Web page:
Black Sabbath are releasing an upcoming splatter vinyl box set of their entire original first run of albums with Ozzy Osbourne performing vocals. Sound quality does not seem to be the name of the game for The Ten Year War as everyone with any experience listening to LPs on a big boy turntable setup knows that splatter vinyl almost always sounds terrible. Rather The Ten Year War is a collectible for obsessive-compulsive Sabbath maniacs and hipsters who will play and probably ruin the not very high-fidelity splatter discs on some cheap turntable from Amazon or Target.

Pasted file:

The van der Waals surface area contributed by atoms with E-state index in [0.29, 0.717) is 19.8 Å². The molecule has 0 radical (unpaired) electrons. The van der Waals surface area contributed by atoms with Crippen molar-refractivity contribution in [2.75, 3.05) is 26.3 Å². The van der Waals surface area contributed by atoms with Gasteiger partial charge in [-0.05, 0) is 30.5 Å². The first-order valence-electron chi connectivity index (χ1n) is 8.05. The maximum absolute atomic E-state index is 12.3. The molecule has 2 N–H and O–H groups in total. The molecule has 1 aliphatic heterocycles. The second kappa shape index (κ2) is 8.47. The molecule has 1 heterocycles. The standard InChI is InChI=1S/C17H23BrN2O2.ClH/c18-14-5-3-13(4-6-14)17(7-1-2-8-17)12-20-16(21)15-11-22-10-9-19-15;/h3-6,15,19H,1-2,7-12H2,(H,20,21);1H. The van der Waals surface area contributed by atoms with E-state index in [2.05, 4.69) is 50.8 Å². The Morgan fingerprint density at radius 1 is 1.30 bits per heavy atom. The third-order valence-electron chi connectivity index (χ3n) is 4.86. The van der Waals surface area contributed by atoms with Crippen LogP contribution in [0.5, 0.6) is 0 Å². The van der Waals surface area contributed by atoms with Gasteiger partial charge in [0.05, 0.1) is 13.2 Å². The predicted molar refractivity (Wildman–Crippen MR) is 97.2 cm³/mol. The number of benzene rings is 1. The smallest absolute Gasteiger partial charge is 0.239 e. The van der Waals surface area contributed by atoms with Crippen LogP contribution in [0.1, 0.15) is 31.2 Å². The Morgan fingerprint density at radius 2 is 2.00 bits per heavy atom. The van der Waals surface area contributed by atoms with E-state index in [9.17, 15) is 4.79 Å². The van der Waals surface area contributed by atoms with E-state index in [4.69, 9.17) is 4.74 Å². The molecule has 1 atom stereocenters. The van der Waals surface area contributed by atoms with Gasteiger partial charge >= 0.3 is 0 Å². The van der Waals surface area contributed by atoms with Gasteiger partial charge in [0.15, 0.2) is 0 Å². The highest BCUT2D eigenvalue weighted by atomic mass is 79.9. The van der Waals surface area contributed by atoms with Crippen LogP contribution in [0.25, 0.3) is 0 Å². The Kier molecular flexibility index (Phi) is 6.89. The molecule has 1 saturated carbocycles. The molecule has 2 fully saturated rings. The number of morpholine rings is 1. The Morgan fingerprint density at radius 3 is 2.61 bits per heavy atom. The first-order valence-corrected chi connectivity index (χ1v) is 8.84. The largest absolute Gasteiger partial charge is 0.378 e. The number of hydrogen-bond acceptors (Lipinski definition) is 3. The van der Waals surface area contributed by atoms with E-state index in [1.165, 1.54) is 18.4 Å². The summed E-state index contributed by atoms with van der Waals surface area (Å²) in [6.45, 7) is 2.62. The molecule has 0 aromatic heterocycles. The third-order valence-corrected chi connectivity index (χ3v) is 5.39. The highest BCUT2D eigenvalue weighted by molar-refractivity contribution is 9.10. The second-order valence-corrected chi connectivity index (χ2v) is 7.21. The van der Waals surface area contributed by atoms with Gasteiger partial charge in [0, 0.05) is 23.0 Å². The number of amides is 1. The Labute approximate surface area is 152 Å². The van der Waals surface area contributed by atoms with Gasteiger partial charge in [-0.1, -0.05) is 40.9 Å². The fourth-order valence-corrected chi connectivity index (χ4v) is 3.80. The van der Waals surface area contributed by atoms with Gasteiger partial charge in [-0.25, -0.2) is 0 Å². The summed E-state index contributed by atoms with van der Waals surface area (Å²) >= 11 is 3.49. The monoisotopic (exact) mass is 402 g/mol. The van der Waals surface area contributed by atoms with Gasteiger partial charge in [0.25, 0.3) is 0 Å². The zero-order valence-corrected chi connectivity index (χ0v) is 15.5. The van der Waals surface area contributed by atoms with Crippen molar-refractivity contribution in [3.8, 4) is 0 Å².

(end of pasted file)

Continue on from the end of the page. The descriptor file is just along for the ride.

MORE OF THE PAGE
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Upcoming Black Sabbath Live DVD

Black Sabbath guitarist and primary composer Tony Iommi let loose in a recent interview that following the band’s final The End tour, they spent three days recording footage for an upcoming live DVD according to Blabbermouth. Hopefully, the DVD will feature better better vocals from Ozzy Osbourne than the recent tour and cover a wider breadth of material than the limited set list of said tour. Hopefully, interviews will provide more insights and golden nuggets than Tony Iommi’s erratic autiobiography.

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Metal Will Never Die